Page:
1619, Episode Three
Based on recent discussions, such as the Aunt Jemima thread, I would highly recommend episode 3 of the 1619 podcast, “The Birth of American Music” specifically because of its discussion of minstrelsy.
Some background on minstrel shows here:
White supremacy and the belief in black inferiority remained at minstrelsy’s base even though the structure of the performances and subjects discussed in the music varied over time. The genre shaped the nation’s views on race for over a century and reinforced white superiority well after the abolition of slavery. While some today assume that minstrelsy’s blackface has roots in the American South because of the genre’s focus on black degradation and slavery, minstrelsy was born and evolved initially in the North.
If slavery was the commodification of black labor, minstrelsy, with its focus on presenting authentically black songs and dances, was the commodification of black culture. However, the depictions of blacks in minstrel performances were exaggerated, dehumanizing and inaccurate. Instead of representing black culture on stage, blackface minstrel performers reflected and reinforced white supremacy.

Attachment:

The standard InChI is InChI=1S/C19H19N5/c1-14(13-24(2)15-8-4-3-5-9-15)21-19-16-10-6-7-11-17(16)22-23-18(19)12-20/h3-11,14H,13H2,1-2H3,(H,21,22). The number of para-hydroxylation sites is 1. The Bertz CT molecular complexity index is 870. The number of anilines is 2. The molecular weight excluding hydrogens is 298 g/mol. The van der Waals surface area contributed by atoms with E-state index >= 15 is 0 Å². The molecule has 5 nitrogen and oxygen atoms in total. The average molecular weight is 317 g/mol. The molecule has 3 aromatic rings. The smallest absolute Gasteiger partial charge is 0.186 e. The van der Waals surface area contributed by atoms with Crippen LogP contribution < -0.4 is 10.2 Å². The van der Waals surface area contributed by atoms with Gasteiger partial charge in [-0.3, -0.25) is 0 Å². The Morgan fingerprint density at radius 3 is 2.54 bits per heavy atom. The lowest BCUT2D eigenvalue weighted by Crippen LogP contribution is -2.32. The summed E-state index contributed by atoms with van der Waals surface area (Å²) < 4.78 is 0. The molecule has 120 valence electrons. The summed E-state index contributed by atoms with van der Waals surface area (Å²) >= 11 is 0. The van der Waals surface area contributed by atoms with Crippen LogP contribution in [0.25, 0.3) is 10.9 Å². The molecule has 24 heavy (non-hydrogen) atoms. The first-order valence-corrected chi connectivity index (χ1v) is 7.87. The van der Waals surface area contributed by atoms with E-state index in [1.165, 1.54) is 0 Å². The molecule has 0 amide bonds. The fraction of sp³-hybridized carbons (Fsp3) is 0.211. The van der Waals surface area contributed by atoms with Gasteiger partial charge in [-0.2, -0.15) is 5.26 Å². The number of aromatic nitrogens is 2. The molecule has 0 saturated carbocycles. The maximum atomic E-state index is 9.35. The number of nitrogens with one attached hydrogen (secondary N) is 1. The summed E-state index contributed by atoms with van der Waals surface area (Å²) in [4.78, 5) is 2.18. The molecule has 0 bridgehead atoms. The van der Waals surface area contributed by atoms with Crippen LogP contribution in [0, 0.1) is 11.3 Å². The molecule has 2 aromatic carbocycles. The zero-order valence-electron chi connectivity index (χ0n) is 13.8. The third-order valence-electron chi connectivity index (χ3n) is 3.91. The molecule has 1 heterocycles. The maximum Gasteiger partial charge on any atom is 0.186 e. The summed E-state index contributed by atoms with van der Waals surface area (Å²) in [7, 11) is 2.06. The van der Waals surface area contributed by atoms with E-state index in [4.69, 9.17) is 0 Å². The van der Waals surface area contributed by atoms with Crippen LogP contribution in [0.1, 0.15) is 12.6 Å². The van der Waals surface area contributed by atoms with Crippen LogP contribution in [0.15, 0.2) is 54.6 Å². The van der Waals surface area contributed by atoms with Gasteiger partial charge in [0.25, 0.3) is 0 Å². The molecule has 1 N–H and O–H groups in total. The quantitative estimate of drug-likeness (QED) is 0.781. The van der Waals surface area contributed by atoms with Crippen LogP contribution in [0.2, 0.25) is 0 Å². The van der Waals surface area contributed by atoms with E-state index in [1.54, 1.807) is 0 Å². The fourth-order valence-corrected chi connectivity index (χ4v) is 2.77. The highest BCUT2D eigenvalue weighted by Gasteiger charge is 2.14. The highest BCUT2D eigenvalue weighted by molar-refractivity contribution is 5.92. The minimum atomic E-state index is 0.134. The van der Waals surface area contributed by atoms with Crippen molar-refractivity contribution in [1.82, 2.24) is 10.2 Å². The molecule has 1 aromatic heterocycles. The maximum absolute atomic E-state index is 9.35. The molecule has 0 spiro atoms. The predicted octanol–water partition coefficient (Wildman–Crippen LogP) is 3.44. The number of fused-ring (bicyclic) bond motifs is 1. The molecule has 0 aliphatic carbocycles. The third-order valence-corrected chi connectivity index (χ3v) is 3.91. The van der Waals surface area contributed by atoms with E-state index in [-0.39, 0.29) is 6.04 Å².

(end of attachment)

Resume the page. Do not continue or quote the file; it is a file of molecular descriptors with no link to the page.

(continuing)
Note that a prominent minstrel character was Jim Crow. It is also the source of blackface and why blackface is so problematic. See my post “The History of Blackface” for more on that.
So, yes, it is a good idea to remove symbols that grew out of that era from our breakfast products.
See, also, this from Adweek: Mrs. Butterworth’s and Cream of Wheat to Review Mascots and Packaging.
I’m old enough to have been around when Mrs Butterworth’s was introduced and it’s also my favorite syrup (I find pure maple too thin and sweet). It never occurred to me that she wasn’t white, likely of British origin.
@James Joyner: it turns out the syrup was introduced four years before I was born. For whatever reason, the ad campaign of what had to be the very early 1970s put into my mind that it was a new product.
@James Joyner: I will admit, I think I always thought of Mrs. Butterworth as more of a generic grandma.
I remember thinking Aunt Jemima was a problem when I was a kid, however.
@James Joyner: Indeed, if the brand is from the 1960s, it doesn’t fit what I was talking about over in the Aunt Jemima thread.